Dossiers' Table of Contents

New Dispatches from the Feminist International

New Dispatches from the Feminist International

With six million people on strike in Spain, general strikes or work stoppages called by labor organizations in Italy, Argentina, and Chile, mass demonstrations in a number of countries including Turkey and Mexico, and a significant growth of mobilizations in the UK, Belgium, and Germany, this March 8 has demonstrated the expansive dynamic of the new feminist movement.

The River, the Sea, and the International Heartlands of Palestinian Struggle

The River, the Sea, and the International Heartlands of Palestinian Struggle

We hope this dossier can function as a resource and archive for people committed to the Palestinian struggle for freedom and liberation. More importantly, we hope that it initiates debates, questions, and conversations, opening the space for the movement to further assess existing barriers, reflect upon the current political moment, develop political analysis, and strategize for a liberated Palestine.

The Lost Revolution: Yugoslav Women's Antifascist Front between Myth and Forgetting

The Lost Revolution: Yugoslav Women’s Antifascist Front between Myth and Forgetting

Tijana Okić and Andreja Dugandžić | Introduction: A Word from the Editors The experience of victory and defeat, past and present, both the AFŽ’s and our own, is a reminder that our new and future struggles and fronts, the battles yet to be won, stand open before us and testify to the creation of the possible even where everything seemed impossible.… Read more →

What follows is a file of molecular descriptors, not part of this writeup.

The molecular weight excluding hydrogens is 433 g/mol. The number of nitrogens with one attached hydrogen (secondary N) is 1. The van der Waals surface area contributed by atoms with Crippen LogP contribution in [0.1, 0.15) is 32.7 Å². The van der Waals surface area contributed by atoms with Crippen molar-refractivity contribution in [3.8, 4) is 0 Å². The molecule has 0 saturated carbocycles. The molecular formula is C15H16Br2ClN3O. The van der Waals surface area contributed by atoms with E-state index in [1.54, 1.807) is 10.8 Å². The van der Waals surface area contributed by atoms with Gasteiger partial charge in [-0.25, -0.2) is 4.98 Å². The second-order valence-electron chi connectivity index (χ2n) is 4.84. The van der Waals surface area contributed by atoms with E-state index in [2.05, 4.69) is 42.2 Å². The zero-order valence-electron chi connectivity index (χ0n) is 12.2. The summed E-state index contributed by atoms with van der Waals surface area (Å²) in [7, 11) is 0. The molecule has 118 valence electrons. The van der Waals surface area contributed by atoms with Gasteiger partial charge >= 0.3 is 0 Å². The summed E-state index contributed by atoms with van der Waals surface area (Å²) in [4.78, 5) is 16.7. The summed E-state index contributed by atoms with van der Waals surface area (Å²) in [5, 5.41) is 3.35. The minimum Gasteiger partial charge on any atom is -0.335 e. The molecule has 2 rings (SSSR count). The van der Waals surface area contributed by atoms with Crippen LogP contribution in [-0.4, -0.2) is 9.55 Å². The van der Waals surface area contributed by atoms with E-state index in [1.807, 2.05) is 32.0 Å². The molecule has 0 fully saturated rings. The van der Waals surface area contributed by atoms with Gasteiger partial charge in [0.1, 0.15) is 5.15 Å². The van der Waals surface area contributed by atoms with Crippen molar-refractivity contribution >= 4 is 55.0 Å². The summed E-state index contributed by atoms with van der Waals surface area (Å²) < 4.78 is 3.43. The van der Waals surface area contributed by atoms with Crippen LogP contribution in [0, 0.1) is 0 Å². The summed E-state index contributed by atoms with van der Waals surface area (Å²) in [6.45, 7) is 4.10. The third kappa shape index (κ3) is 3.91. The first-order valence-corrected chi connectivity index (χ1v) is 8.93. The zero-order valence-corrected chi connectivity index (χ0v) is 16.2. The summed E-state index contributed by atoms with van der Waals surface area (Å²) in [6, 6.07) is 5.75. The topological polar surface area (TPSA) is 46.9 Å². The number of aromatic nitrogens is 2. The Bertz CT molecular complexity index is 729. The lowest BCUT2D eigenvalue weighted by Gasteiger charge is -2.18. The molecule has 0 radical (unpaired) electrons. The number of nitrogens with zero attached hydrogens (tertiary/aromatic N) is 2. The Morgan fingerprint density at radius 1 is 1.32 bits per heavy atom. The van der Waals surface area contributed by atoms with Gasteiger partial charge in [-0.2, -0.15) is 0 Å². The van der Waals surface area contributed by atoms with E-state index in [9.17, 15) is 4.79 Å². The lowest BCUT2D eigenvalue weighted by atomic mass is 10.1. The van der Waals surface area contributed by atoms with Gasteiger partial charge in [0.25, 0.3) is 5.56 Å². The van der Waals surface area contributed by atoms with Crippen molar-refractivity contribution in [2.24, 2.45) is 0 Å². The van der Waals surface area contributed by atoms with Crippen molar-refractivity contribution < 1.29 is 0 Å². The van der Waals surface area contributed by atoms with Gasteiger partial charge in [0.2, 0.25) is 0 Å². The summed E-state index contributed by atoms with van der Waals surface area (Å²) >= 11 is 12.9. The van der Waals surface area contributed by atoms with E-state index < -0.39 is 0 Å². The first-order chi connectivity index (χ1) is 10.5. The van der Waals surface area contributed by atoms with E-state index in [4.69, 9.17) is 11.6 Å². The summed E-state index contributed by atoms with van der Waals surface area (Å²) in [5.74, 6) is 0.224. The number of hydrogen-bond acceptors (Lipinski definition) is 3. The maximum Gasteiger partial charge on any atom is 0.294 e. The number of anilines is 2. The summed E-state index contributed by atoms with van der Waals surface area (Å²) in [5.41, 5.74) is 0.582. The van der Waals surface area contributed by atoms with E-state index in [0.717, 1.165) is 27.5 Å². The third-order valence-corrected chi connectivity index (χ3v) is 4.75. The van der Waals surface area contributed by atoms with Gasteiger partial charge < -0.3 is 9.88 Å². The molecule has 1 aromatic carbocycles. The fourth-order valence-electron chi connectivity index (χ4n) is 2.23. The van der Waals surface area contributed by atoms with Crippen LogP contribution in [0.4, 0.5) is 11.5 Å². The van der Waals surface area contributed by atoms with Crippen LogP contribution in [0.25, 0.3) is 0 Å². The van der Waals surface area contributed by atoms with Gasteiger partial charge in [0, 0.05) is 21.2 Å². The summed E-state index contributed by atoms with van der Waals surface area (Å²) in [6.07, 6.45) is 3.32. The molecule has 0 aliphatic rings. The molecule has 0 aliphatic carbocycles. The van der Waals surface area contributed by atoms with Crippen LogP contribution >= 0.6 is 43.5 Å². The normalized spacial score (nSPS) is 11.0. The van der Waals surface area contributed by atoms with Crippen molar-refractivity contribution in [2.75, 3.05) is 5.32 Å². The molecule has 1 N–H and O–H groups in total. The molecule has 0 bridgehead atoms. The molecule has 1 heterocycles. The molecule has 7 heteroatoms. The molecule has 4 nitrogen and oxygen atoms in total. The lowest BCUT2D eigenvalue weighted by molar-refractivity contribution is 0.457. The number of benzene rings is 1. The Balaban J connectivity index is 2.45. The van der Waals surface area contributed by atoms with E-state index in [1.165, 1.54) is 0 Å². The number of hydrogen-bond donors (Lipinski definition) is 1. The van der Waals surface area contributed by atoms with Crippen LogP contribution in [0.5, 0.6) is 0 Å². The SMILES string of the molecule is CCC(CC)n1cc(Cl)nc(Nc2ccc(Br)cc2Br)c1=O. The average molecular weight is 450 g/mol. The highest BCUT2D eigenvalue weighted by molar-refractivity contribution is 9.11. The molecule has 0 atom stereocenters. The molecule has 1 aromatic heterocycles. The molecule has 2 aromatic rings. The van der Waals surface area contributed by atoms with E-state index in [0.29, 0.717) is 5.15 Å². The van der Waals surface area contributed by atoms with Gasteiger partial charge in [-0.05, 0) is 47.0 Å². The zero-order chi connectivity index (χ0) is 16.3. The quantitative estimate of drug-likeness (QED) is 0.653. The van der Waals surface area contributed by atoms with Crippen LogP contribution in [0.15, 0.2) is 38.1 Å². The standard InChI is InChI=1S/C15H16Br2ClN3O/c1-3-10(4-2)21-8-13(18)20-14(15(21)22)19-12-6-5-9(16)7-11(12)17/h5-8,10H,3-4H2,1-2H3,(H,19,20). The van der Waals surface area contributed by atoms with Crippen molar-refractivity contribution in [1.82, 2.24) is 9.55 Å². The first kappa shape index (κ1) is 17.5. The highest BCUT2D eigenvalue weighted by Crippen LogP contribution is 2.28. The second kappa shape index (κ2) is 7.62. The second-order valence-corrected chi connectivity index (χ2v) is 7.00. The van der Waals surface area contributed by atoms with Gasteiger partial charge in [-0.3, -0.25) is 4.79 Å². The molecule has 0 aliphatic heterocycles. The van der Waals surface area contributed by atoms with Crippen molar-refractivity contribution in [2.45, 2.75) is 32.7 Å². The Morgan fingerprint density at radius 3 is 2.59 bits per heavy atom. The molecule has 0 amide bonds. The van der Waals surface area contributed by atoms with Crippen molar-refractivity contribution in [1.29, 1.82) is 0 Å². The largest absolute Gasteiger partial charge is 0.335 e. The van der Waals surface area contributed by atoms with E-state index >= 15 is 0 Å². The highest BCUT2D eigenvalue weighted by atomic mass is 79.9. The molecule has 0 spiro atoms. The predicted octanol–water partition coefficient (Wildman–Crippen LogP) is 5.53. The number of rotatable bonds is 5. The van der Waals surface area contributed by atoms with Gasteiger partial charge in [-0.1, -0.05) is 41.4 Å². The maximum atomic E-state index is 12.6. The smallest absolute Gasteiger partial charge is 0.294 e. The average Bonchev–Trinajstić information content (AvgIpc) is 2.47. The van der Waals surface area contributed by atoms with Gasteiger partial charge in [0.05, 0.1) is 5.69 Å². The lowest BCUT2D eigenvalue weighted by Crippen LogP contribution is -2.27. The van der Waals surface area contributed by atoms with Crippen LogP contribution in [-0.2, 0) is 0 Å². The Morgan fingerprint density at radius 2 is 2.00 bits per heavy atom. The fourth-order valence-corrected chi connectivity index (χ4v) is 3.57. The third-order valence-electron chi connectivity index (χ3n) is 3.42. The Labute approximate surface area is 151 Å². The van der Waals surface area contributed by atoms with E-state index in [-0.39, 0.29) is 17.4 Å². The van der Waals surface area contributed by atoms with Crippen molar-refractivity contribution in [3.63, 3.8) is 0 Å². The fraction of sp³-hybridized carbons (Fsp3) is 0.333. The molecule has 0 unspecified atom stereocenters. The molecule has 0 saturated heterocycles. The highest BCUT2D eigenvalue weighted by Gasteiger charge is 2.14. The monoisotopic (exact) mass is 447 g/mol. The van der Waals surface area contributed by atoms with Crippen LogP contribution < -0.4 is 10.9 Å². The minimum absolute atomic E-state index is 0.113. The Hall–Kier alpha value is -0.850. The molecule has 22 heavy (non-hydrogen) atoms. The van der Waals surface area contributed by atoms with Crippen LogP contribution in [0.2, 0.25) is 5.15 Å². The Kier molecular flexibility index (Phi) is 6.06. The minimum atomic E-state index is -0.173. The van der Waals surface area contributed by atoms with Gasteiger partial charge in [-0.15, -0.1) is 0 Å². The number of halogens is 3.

The Return of Communism

The Return of Communism

Viewpoint is proud to co-sponsor the Rome Conference on Communism, taking place in the eternal city from January 18-22, 2017. The conference entails a series of roundtable discussions with major figures in the history, practice, and theory of communism, as well as workshops bringing together younger activists and militants.

The Young Mario Tronti

The Young Mario Tronti

The relationship between Antonio Gramsci and operaismo, if occasionally mentioned, is rarely explicated. And if translations of Tronti’s 1960s writings have appeared in fragments, his prior formation has remained almost entirely obscured. These texts provide the reader with not only some of the ideas percolating in the mind of the young Tronti, but also a window into the prehistory of workerism: the tumultuous debates within the Italian left of the 1950s over the meanings of Marxism.